Footprints Online

I’ve been troubled and conflicted for a while about how our privacy is threatened and how by using so many apps and services online, I’m giving away what might be private information to 3rd parties to then use or re-sell. I wrote about this last May when I wrote about Post Privacy.

Tech optimists used to wax poetic about how the internet was going to make us a smarter, more erudite, more empathetic global community. But in 2018, it’s become clear that we’re in the middle of a communication breakdown, and that nobody has a good answer for how to properly engage with the things we once posted online, however dumb or horrible.¹

There has been a recent wave of articles about online privacy and several make very good points or point to tools that help you erase or reduce your online footprint.

At this particular moment in time, a lot of people seem to be interested in making that a reality — or at least in trying to completely cover up their tracks. Signal, a text and phone-call encryption app that comes with a recommendation from Edward Snowden, recorded a 400 percent jump in downloads after the election. And while landlords, colleges and potential employers have examined the social-media presence of applicants for years, there are signs that this kind of scrutiny is close to getting much more invasive

I’ve decided to take some of these steps myself and last week I deleted all my Twitter posts since the beginning of time. Over, 11,000 tweets gone. Using one of the online tools that does the deletion for me, I deleted all my past tweets. After completing this effort, with some gut wrenching I must confess, I came across the article, “Your Old Tweets Give Away More Location Data Than You Think” in Wired that reports on a study where it can be determined where you live by looking at your twitter history.

And I also took down my very first blog. I didn’t delete the blog, but I made it private. That hurt. I really loved what I had written there over many, many years.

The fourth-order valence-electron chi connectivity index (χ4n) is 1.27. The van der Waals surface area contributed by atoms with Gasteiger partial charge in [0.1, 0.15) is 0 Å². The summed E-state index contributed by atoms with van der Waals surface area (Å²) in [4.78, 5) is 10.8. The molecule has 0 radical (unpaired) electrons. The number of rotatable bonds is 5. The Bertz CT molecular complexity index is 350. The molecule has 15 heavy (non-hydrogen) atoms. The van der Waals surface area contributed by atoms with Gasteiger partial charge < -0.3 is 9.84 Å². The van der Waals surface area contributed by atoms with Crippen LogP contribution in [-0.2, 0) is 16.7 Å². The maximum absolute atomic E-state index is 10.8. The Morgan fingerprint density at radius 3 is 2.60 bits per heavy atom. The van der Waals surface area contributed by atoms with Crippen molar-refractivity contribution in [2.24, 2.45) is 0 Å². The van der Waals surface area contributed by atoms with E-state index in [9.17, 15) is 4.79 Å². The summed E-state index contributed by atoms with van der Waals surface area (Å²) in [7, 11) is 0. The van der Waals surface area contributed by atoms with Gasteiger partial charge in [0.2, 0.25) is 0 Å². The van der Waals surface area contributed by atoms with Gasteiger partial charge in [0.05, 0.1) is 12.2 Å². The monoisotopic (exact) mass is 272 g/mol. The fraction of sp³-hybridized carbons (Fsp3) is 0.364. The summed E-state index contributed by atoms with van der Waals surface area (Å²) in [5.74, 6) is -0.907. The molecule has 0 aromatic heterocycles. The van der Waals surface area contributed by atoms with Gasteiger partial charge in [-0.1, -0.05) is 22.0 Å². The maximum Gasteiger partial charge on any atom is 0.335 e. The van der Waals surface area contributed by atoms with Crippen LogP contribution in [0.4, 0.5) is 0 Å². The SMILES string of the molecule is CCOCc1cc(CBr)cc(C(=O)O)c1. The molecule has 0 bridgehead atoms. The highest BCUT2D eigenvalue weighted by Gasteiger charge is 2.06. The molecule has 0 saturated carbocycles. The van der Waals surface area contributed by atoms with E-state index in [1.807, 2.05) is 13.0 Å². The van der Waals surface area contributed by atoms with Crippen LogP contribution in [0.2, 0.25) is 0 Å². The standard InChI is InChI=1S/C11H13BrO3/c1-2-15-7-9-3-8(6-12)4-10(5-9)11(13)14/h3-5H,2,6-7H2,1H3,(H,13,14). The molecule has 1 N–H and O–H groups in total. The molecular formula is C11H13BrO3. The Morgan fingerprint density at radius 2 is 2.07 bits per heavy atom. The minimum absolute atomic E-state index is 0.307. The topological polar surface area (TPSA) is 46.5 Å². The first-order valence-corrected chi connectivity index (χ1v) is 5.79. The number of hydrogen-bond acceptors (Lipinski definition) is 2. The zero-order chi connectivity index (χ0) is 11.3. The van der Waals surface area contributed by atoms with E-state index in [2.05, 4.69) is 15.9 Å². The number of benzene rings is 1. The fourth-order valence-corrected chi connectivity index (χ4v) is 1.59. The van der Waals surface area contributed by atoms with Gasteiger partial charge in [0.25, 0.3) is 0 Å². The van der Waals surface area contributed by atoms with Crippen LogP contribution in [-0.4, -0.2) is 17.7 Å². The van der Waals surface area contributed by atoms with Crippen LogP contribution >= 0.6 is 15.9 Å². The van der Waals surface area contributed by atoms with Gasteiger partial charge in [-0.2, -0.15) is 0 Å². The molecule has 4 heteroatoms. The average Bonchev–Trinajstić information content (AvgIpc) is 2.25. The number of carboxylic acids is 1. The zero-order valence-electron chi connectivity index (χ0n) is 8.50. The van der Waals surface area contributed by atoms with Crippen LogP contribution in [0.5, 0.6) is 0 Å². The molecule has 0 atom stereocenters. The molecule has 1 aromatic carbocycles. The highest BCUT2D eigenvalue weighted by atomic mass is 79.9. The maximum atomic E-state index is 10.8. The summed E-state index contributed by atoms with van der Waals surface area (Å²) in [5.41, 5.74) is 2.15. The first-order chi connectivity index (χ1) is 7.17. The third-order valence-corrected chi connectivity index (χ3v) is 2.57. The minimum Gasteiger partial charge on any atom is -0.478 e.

I still have this blog (and here I’m writing away) and I have my prior professional blog about IT which I’ve still left up but I’m not posting there much anymore. I might take it down at some point too.

I can’t figure out what to do with Facebook. I’m tired of their security breakdowns, their misuse of data, and their insights about us. But it is the only way we connect with some of our friends and family so I don’t have a good plan there yet. I’ve almost stopped posting anything and I don’t check it much these day. I’ve deleted it from my phone.

Have you taken any steps like these? Any learnings?

Footnotes:

¹ Winkie, Luke. “The Depressing Truth About Deleting Your Online History.” Medium.com, Medium, 11 Jan. 2019, medium.com/s/thenewnew/the-depressing-truth-about-deleting-your-online-history-92f26d24f907.

² Ohlheiser, Abby. “Erasing Yourself from the Internet Is Nearly Impossible. But Here’s How You Can Try.” The Washington Post, WP Company, 10 Feb. 2017, http://www.washingtonpost.com/news/the-intersect/wp/2017/02/10/erasing-yourself-from-the-internet-is-nearly-impossible-but-heres-how-you-can-try/?noredirect=on&utm_term=.58de8e1326f4.

Three Great Reads

I’m considering doing a once per week post on three great things I’ve read during the week. Just considering it. Here are three for this week.

Why You Should Trust People First is a terrific post on why you should take that risk and speak up, ask, be vulnerable, greet, welcome, help that other person. In general, it is so worth it. Highly recommended.

Add Value To One Person’s Life Per Day is another great post suggesting that every single day, we need to find someone to help. Your help of that person will further help and compound as they likely then go on and do something good for someone else. Just get into the habit. Every single day.

You might be thinking that adding value to one person’s life is not enough of an impact. I once thought that too.

Until I realized that adding value is contagious.

When you do it once, the person you help passes it on. The second part happens in secret, though.

“You don’t see the significance of the value you’ve given to someone because the person you helped does it without thinking”

It’s natural that when we’ve seen the power of adding value to one person’s life, we want to pass it on. We collectively end up mimicking the behavior and just forget to label it as “I helped add value to one person today.”

Adding value to a persons life is contagious. Helping people is contagious too.

Tim Denning

The Simple Power of Showing Up is a great reminder that just showing up and just being consistent makes all the difference in achieving one’s goals.

It’s time that people start realizing you can’t be the noun without doing the verb.
You can’t be a writer, if you don’t write.
You can’t be a cook, if you never cook.
You can’t be an athlete, if you never train.
In what areas of your life do you call yourself the noun without doing the verb? It’s time to get consistent.

The Simple Power of Showing Up

Excellence

It is easy to watch the news and think that everything is broken. Sometimes, most times, it seems we should just not watch the news.